Tim Burton’s latest re-imagining of a classic tale actually betrays a distinct lack of imagination.
In this specially-created third story in the surreal ‘Alice’ series (after the original …In Wonderland, and …Through The Looking-Glass), the heroine is now nineteen, and believes that her previous adventures were just strange dreams. The daughter of a Victorian inventor, an arranged marriage to a stuck-up aristocrat looms large, until she follows the White Rabbit one more time, and falls down the hole to ‘Underland’ (apparently she misheard its name on her previous visits).
Whatever it’s called, the place has been ruled by the Red Queen (Helena Bonham-Carter) for the last thirteen years. And though she is tyrannical on a personal level (and still likes to separate people from their heads), life doesn’t seem so bad for people outside her court. Unfortunately, this is because life outside her court is not really examined, and Burton takes it as read that people will buy into the good/evil dichotomy thing that Disney have bashed us over the head with. So anyway, the weird and wonderful animals of the magical land call Alice back to kill the Red Queen’s Jabberwocky with the Vorpal Sword on the Frabjous Day. It’s prophesied, after all.
Yes, the effects are wonderful, and children will no doubt find the 3D CGI experience an absorbing one, as long as it lasts. But the extremely thin plot and poor characterisation means it is unlikely to be remembered as a classic. Alice (the inexperienced Mia Wasikowska), appears underwhelmed by her whole journey, and her final ‘makeover’ as a strong, independent female seems forced. While Bonham-Carter is fun as the spoilt brat of a queen, the White Queen (Anne Hathaway) is almost a blank, and a similar question can be raised: what’s so good about her, other than that she is snow white? Hathaway described her character as a “punk rock vegan pacifist”, but almost none of this comes across. And Johnny Depp as the Hatter could just as easily be his Willy Wonka with a ginger wig and an occasional Scottish-ish accent.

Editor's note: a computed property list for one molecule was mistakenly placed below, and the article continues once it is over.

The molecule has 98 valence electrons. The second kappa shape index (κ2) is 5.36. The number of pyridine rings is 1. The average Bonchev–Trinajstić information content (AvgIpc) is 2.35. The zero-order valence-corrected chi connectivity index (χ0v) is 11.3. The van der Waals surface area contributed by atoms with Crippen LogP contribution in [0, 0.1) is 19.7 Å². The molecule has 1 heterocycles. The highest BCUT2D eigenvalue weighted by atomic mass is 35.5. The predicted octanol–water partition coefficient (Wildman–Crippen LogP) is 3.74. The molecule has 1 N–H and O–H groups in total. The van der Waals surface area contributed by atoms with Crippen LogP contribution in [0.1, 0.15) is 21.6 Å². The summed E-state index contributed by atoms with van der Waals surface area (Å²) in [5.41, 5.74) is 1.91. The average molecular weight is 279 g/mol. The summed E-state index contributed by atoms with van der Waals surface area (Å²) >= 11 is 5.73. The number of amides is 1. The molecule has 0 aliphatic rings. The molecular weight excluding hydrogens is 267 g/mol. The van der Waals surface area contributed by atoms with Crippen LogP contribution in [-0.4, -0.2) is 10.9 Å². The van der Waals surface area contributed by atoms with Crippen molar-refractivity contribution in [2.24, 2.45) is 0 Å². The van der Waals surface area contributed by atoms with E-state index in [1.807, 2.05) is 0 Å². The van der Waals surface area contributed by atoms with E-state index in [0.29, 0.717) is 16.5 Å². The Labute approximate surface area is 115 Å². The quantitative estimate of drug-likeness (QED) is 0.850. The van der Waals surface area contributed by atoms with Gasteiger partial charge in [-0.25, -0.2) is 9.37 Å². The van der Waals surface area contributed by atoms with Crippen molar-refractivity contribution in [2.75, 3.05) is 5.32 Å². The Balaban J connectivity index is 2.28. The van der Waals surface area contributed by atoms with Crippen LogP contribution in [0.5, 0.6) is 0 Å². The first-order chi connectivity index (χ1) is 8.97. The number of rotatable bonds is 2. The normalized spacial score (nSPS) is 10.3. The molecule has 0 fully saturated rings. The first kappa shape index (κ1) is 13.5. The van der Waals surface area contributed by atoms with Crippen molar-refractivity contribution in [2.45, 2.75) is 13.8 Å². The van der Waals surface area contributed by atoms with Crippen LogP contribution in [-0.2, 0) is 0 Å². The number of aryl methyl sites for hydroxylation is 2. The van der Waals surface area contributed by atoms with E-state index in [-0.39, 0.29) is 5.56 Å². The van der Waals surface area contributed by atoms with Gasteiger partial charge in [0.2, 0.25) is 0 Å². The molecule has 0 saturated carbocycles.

When Tim Burton burst onto the Hollywood scene twenty years ago with films like Beetle Juice and Edward Scissorhands, he brought something quite new to film, and his dark but ultimately warm-hearted vision won him legions of fans. Now, he has seemingly lost his “muchness” (to paraphrase the Hatter), at least when it comes to creating a compelling and believable alternate reality. He’s still an exceptional visual artist, but to be remembered as a great, he either needs to find someone else to spark some invention, or a new way of looking at the world.